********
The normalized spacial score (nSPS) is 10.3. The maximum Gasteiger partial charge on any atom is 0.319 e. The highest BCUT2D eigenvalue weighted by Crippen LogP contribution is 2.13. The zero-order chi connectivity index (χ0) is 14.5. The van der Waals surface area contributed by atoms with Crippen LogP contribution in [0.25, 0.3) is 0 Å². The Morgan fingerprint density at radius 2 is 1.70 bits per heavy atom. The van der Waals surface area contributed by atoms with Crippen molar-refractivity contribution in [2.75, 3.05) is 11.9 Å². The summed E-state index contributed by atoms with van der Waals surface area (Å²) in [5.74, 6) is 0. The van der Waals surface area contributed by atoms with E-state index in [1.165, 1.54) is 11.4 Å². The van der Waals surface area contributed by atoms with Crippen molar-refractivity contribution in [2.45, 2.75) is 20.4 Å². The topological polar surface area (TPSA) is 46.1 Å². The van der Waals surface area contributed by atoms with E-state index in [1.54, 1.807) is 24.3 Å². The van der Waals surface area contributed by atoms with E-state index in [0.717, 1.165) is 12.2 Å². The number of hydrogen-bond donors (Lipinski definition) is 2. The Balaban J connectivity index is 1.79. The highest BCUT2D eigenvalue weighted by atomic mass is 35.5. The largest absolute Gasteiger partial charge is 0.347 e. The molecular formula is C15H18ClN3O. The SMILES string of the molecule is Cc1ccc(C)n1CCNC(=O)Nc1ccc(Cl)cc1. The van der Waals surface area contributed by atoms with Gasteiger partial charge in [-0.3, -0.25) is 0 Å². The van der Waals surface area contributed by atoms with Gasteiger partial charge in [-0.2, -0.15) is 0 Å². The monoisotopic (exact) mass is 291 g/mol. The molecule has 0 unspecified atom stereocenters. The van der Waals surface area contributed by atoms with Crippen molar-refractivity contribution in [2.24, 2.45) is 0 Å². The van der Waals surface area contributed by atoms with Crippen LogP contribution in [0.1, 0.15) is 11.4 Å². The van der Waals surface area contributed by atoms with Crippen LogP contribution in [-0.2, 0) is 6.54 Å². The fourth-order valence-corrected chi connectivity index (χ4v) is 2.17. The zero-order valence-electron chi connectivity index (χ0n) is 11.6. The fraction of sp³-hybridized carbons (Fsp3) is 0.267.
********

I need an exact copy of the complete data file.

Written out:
The normalized spacial score (nSPS) is 10.3. The maximum Gasteiger partial charge on any atom is 0.319 e. The highest BCUT2D eigenvalue weighted by Crippen LogP contribution is 2.13. The zero-order chi connectivity index (χ0) is 14.5. The van der Waals surface area contributed by atoms with Crippen LogP contribution in [0.25, 0.3) is 0 Å². The Morgan fingerprint density at radius 2 is 1.70 bits per heavy atom. The van der Waals surface area contributed by atoms with Crippen molar-refractivity contribution in [2.75, 3.05) is 11.9 Å². The summed E-state index contributed by atoms with van der Waals surface area (Å²) in [5.74, 6) is 0. The van der Waals surface area contributed by atoms with E-state index in [1.165, 1.54) is 11.4 Å². The van der Waals surface area contributed by atoms with Crippen molar-refractivity contribution in [2.45, 2.75) is 20.4 Å². The topological polar surface area (TPSA) is 46.1 Å². The van der Waals surface area contributed by atoms with E-state index in [1.54, 1.807) is 24.3 Å². The van der Waals surface area contributed by atoms with E-state index in [0.717, 1.165) is 12.2 Å². The number of hydrogen-bond donors (Lipinski definition) is 2. The Balaban J connectivity index is 1.79. The highest BCUT2D eigenvalue weighted by atomic mass is 35.5. The largest absolute Gasteiger partial charge is 0.347 e. The molecular formula is C15H18ClN3O. The SMILES string of the molecule is Cc1ccc(C)n1CCNC(=O)Nc1ccc(Cl)cc1. The van der Waals surface area contributed by atoms with Gasteiger partial charge in [-0.3, -0.25) is 0 Å². The van der Waals surface area contributed by atoms with Gasteiger partial charge in [-0.2, -0.15) is 0 Å². The monoisotopic (exact) mass is 291 g/mol. The molecule has 0 unspecified atom stereocenters. The van der Waals surface area contributed by atoms with Crippen molar-refractivity contribution in [2.24, 2.45) is 0 Å². The van der Waals surface area contributed by atoms with Crippen LogP contribution in [0.1, 0.15) is 11.4 Å². The van der Waals surface area contributed by atoms with Crippen LogP contribution in [-0.2, 0) is 6.54 Å². The fourth-order valence-corrected chi connectivity index (χ4v) is 2.17. The zero-order valence-electron chi connectivity index (χ0n) is 11.6. The fraction of sp³-hybridized carbons (Fsp3) is 0.267.